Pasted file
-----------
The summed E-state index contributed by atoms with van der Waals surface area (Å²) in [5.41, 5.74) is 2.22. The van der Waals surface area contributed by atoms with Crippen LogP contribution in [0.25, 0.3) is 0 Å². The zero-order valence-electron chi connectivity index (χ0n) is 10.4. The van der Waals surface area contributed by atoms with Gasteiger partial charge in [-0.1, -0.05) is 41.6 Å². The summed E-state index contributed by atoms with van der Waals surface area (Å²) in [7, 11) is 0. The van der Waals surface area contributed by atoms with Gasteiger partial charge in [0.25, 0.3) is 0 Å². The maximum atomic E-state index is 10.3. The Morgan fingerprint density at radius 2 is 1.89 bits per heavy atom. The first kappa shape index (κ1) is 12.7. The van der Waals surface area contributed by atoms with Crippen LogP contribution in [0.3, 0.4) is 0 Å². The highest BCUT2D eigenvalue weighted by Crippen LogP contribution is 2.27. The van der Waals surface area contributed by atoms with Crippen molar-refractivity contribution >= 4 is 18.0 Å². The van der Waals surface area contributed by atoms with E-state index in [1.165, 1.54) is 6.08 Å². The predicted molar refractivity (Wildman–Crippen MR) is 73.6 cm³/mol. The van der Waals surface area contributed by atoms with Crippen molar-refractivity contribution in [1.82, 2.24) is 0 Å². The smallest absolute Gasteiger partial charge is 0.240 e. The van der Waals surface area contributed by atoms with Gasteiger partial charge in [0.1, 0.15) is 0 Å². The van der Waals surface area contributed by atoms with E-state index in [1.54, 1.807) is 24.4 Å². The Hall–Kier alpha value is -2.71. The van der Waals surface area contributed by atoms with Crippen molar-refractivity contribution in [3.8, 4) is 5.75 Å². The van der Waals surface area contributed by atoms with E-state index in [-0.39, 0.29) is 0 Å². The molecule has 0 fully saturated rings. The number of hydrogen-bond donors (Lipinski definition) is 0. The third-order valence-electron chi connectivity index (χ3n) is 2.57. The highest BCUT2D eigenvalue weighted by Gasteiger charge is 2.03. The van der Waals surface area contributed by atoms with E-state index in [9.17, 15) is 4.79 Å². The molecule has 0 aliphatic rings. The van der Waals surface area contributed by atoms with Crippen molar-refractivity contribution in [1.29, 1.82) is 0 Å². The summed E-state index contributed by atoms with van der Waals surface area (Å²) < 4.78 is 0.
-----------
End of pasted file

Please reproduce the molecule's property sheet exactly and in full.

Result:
The summed E-state index contributed by atoms with van der Waals surface area (Å²) in [5.41, 5.74) is 2.22. The van der Waals surface area contributed by atoms with Crippen LogP contribution in [0.25, 0.3) is 0 Å². The zero-order valence-electron chi connectivity index (χ0n) is 10.4. The van der Waals surface area contributed by atoms with Gasteiger partial charge in [-0.1, -0.05) is 41.6 Å². The summed E-state index contributed by atoms with van der Waals surface area (Å²) in [7, 11) is 0. The van der Waals surface area contributed by atoms with Gasteiger partial charge in [0.25, 0.3) is 0 Å². The maximum atomic E-state index is 10.3. The Morgan fingerprint density at radius 2 is 1.89 bits per heavy atom. The first kappa shape index (κ1) is 12.7. The van der Waals surface area contributed by atoms with Crippen LogP contribution in [0.3, 0.4) is 0 Å². The highest BCUT2D eigenvalue weighted by Crippen LogP contribution is 2.27. The van der Waals surface area contributed by atoms with Crippen molar-refractivity contribution >= 4 is 18.0 Å². The van der Waals surface area contributed by atoms with E-state index in [1.165, 1.54) is 6.08 Å². The predicted molar refractivity (Wildman–Crippen MR) is 73.6 cm³/mol. The van der Waals surface area contributed by atoms with Crippen molar-refractivity contribution in [1.82, 2.24) is 0 Å². The smallest absolute Gasteiger partial charge is 0.240 e. The van der Waals surface area contributed by atoms with Gasteiger partial charge in [0.1, 0.15) is 0 Å². The van der Waals surface area contributed by atoms with E-state index in [1.54, 1.807) is 24.4 Å². The Hall–Kier alpha value is -2.71. The van der Waals surface area contributed by atoms with Crippen molar-refractivity contribution in [3.8, 4) is 5.75 Å². The van der Waals surface area contributed by atoms with E-state index in [-0.39, 0.29) is 0 Å². The molecule has 0 fully saturated rings. The number of hydrogen-bond donors (Lipinski definition) is 0. The third-order valence-electron chi connectivity index (χ3n) is 2.57. The highest BCUT2D eigenvalue weighted by Gasteiger charge is 2.03. The van der Waals surface area contributed by atoms with E-state index in [9.17, 15) is 4.79 Å². The molecule has 0 aliphatic rings. The van der Waals surface area contributed by atoms with Crippen molar-refractivity contribution in [1.29, 1.82) is 0 Å². The summed E-state index contributed by atoms with van der Waals surface area (Å²) < 4.78 is 0.